Where to purchase a hydrometer for checking the thickness of your glazes and slips:
The 6 inch hydrometer for smaller buckets of glaze and slip (5 - 10 lbs of dry glaze with water added): Part # 34640-207
The 11 inch hydrometer for larger amounts of glaze and slip: Part # 34640-003
The best way to get good, consistent results with your glazes and slips is to check the thickness in the container before you apply your glaze or slip.
When I add water to a dry glaze I put on an OSHA approved mask for dust particles and I add water in a well ventilated area. Place the dry material in a good sized bucket and start adding water and mixing with your hand. Add enough water to be able to freely move the dry material around. But, not too much water. It's better to add less water to start with and add water as you go.
I like to then use an Immersion Blender. (I have a small one from the cooking section at Target). Blend your dry glaze material with the water until it has a fairly even consistency. Add a bit of water as you go so it moves but it's still a bit thick.
On smaller batches (5 lbs.) I then like to use a Bowl Screen with an 80 mesh screen. I push the material thru with my hand. Or, you can use a Talisman Mixer. Screen your glaze or slip twice thru an 80 mesh screen. Some of the glazes and slips I sell are better screened thru a 60 mesh screen (The Black Magic Slip). Or, not screened at all. (We don't screen the Ash Glaze). I place a recommendation for screening instructions on each slip and glaze.
Gently place your Hydrometer (weighted side down) into the slip or glaze. Let it sink gently into the material. When it stops moving it has "rested" at the scale of thickness of the glaze. Gently pull the hydrometer out of the material and read the number on the side of the hydrometer where the material stopped at. This is your number reading. So, if my recommendation for a glaze is 52 - you would want your glaze to rest at the 52 mark on the side scale of the hydrometer. If it's at 55 - add a little bit more water. If it's at 50, there's too much water. Let it sit over night, skim water off of the top and check it again.
It's good to mix a glaze with water (at least) one day before your going to glaze your work. It's good to let all of your particles hydrate. Some glazes (Turquoise Bubble) have Yellow Iron Oxide. Yellow Iron Oxide can take up to a month to breakdown and hydrate into the glaze. Until then, you have lots of yellow spots.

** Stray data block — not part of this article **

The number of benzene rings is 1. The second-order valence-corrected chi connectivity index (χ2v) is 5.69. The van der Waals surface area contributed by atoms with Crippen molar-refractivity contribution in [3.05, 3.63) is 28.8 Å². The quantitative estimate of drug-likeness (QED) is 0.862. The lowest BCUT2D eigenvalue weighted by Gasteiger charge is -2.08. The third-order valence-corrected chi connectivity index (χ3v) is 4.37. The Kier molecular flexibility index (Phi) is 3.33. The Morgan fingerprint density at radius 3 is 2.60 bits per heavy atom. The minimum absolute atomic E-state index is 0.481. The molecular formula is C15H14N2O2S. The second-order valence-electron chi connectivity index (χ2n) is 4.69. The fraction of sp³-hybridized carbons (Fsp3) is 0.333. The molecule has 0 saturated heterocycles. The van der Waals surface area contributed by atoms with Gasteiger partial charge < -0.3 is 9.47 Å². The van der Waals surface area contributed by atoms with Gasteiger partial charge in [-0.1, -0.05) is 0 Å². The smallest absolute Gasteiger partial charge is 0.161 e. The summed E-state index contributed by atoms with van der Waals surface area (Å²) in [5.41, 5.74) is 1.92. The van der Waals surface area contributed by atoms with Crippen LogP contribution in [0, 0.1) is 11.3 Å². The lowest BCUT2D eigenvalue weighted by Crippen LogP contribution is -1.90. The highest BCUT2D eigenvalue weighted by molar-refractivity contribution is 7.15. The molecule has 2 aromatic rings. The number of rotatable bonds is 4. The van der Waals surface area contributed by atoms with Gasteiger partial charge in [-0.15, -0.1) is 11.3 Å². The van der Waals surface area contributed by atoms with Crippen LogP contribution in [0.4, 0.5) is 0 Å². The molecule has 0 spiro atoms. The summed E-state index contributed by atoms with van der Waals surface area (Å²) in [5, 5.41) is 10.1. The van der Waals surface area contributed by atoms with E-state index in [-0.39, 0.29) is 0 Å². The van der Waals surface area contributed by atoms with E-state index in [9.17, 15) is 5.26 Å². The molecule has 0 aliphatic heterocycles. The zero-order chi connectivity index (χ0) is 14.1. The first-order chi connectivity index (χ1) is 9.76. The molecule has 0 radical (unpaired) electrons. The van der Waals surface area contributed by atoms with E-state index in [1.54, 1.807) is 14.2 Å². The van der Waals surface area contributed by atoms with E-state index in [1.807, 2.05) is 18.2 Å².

*Important Note about Bisque Firing Temperatures:
The Best "Interface" layer between the Glaze and the Clay body: can only happen if the clay body is still slightly porous after it's been bisque fired. This way the glaze can penetrate the clay body and create and Interface layer.
To bisque fire a clay body too high closes off the clay body and the glaze will "sit" on top of the clay like a layer of paint. Over time moisture accumulates between this layer and the glaze could pop off of the surface of the clay body. We want the clay body and the glaze to actually melt into one another and weld together. For porcelain - it's only necessary to bisque fire to cone 08. Porcelain is clean and free of dirty, organic material. It doesn't need to be fired any higher. Porcelain with celadon or translucent glaze has an incredible visual depth to the surface. This is partly due to the fact that Coleman Porcelain is over made up of more than 50% glass.
A porcelainious stoneware (like B-Mix) is still somewhat clean. You can bisque fire it to cone 07. Other (more groggy) stonewares will need to be bisque fired hotter. Try cone 06 to start with.
The Best Spray Gun for spraying slips and glazes is sold by Northern Tools. It's a Green Spray Gun: https://www.northerntool.com/shop/tools/product_200319459_200319459
Tom Coleman is a mid-century fine art potter. For more information about Tom and Elaine's work visit: http://tomandelainecolemangallery.com
Scroll down to read information about the following slips and glazes:
Amy's Magic Slip
Black Slip Glaze
Diamond Black Slip
Cone 10 Reduction and Oxidation Glazes
Mesquite Ash Applications
Amy's Magic Slip
arrives at your studio as a dry material. This way you can also add your own colorants, oxides and stains to the slip mixture if you enjoy experimenting with colored slips.
Important Note: Be sure to keep your slip covered tightly with a lid whenever you're not using it.
To Mix the Thickest Decorating Slip add water and mix it like it's thick mud. I then push/force it thru a 60 mesh bowl screen twice. Be sure not to whip the slip around with an electric mixer and fold air bubbles into it. Simply let it fall from the screen into a clean bucket.
Thick Slip Application When the slip is mixed to a thicker consistency you can apply it to wet work with a brush, tools, your hands, etc. When the slip is thick it's best to apply it right after you've thrown and ribbed the form. I spread it on with my hands (while the wheel is spinning) like it's frosting. Then, I like to use the larger Red Rubber Rib made by Mud Tools to gently even out the surface of the thick slip while the wheel is turning. Then, I use different Slip-Tools to create marks and patterns. Amy Kline's facebook page has demos for application and decorating.
To Mix a Medium (thickness) Slip for decorating on work that's leather hard. You'll add a little more water than you did to the thickest slip. Be sure to screen the wet slip 2 times thru an 80 mesh screen. Please refer to the directions above for more details on first mixing the slip. For a medium thickness add water until the slip falls from the brush in a thick drizzle.
To Mix a Thinner Slip (for Spraying Slip): Add a little more water than the applications above so the consistency of the slip is to 50 on a hydrometer. Be sure to screen the wet slip 2 times thru an 80 mesh screen.